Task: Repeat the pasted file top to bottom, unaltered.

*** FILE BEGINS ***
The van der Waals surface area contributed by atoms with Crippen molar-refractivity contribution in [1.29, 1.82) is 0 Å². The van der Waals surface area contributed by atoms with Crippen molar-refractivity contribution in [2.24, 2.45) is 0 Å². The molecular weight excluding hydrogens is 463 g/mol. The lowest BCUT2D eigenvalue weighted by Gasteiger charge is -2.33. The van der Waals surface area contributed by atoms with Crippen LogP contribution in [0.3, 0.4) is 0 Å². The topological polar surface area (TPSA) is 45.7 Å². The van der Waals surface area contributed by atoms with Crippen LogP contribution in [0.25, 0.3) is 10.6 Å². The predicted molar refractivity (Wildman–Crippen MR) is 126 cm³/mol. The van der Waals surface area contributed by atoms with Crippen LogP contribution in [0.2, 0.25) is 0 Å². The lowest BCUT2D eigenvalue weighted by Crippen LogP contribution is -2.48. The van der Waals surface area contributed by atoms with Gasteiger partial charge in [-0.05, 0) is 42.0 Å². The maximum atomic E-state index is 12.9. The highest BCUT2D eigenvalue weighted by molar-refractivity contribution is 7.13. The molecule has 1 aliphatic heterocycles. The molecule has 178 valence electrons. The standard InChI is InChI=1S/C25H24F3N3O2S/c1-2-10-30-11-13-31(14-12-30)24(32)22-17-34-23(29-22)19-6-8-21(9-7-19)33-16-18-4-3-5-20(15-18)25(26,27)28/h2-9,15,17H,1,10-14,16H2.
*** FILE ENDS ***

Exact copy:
The van der Waals surface area contributed by atoms with Crippen molar-refractivity contribution in [1.29, 1.82) is 0 Å². The van der Waals surface area contributed by atoms with Crippen molar-refractivity contribution in [2.24, 2.45) is 0 Å². The molecular weight excluding hydrogens is 463 g/mol. The lowest BCUT2D eigenvalue weighted by Gasteiger charge is -2.33. The van der Waals surface area contributed by atoms with Crippen LogP contribution in [0.3, 0.4) is 0 Å². The topological polar surface area (TPSA) is 45.7 Å². The van der Waals surface area contributed by atoms with Crippen LogP contribution in [0.25, 0.3) is 10.6 Å². The predicted molar refractivity (Wildman–Crippen MR) is 126 cm³/mol. The van der Waals surface area contributed by atoms with Crippen LogP contribution in [0.2, 0.25) is 0 Å². The lowest BCUT2D eigenvalue weighted by Crippen LogP contribution is -2.48. The van der Waals surface area contributed by atoms with Gasteiger partial charge in [-0.05, 0) is 42.0 Å². The maximum atomic E-state index is 12.9. The highest BCUT2D eigenvalue weighted by molar-refractivity contribution is 7.13. The molecule has 1 aliphatic heterocycles. The molecule has 178 valence electrons. The standard InChI is InChI=1S/C25H24F3N3O2S/c1-2-10-30-11-13-31(14-12-30)24(32)22-17-34-23(29-22)19-6-8-21(9-7-19)33-16-18-4-3-5-20(15-18)25(26,27)28/h2-9,15,17H,1,10-14,16H2.